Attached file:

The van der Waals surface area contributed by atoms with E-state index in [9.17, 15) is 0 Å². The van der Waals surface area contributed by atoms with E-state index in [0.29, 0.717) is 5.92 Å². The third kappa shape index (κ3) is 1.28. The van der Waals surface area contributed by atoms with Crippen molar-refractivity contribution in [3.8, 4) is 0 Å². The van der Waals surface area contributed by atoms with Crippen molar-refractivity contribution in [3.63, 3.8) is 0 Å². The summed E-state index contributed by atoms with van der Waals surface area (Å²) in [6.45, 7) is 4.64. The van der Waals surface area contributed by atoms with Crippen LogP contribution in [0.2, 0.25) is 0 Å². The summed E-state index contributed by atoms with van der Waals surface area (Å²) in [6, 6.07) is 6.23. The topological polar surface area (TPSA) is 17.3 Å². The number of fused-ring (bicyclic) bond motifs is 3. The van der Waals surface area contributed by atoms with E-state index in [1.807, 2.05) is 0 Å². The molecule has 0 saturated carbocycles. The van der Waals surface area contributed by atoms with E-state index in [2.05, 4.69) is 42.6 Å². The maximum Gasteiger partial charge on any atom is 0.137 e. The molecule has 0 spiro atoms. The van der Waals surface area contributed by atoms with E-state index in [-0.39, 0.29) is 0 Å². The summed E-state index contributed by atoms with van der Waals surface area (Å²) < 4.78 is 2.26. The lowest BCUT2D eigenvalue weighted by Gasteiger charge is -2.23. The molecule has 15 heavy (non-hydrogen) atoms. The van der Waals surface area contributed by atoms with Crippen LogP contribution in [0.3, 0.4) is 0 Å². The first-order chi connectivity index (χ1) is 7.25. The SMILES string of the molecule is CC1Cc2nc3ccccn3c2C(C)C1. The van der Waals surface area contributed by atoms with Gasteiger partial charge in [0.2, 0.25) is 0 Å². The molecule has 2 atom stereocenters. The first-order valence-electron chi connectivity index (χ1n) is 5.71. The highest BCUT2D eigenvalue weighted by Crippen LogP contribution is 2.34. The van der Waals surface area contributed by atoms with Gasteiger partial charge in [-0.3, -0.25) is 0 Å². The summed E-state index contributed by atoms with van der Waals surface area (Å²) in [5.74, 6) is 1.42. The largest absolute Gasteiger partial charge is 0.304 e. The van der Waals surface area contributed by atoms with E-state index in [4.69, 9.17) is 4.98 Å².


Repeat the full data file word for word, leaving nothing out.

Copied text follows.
The van der Waals surface area contributed by atoms with E-state index in [9.17, 15) is 0 Å². The van der Waals surface area contributed by atoms with E-state index in [0.29, 0.717) is 5.92 Å². The third kappa shape index (κ3) is 1.28. The van der Waals surface area contributed by atoms with Crippen molar-refractivity contribution in [3.8, 4) is 0 Å². The van der Waals surface area contributed by atoms with Crippen molar-refractivity contribution in [3.63, 3.8) is 0 Å². The summed E-state index contributed by atoms with van der Waals surface area (Å²) in [6.45, 7) is 4.64. The van der Waals surface area contributed by atoms with Crippen LogP contribution in [0.2, 0.25) is 0 Å². The summed E-state index contributed by atoms with van der Waals surface area (Å²) in [6, 6.07) is 6.23. The topological polar surface area (TPSA) is 17.3 Å². The number of fused-ring (bicyclic) bond motifs is 3. The van der Waals surface area contributed by atoms with E-state index in [1.807, 2.05) is 0 Å². The molecule has 0 saturated carbocycles. The van der Waals surface area contributed by atoms with E-state index in [2.05, 4.69) is 42.6 Å². The maximum Gasteiger partial charge on any atom is 0.137 e. The molecule has 0 spiro atoms. The van der Waals surface area contributed by atoms with E-state index in [-0.39, 0.29) is 0 Å². The summed E-state index contributed by atoms with van der Waals surface area (Å²) < 4.78 is 2.26. The lowest BCUT2D eigenvalue weighted by Gasteiger charge is -2.23. The molecule has 15 heavy (non-hydrogen) atoms. The van der Waals surface area contributed by atoms with Crippen LogP contribution in [0.3, 0.4) is 0 Å². The first-order chi connectivity index (χ1) is 7.25. The SMILES string of the molecule is CC1Cc2nc3ccccn3c2C(C)C1. The van der Waals surface area contributed by atoms with Gasteiger partial charge in [0.2, 0.25) is 0 Å². The molecule has 2 atom stereocenters. The first-order valence-electron chi connectivity index (χ1n) is 5.71. The highest BCUT2D eigenvalue weighted by Crippen LogP contribution is 2.34. The van der Waals surface area contributed by atoms with Gasteiger partial charge in [-0.3, -0.25) is 0 Å². The summed E-state index contributed by atoms with van der Waals surface area (Å²) in [5.74, 6) is 1.42. The largest absolute Gasteiger partial charge is 0.304 e. The van der Waals surface area contributed by atoms with E-state index in [4.69, 9.17) is 4.98 Å².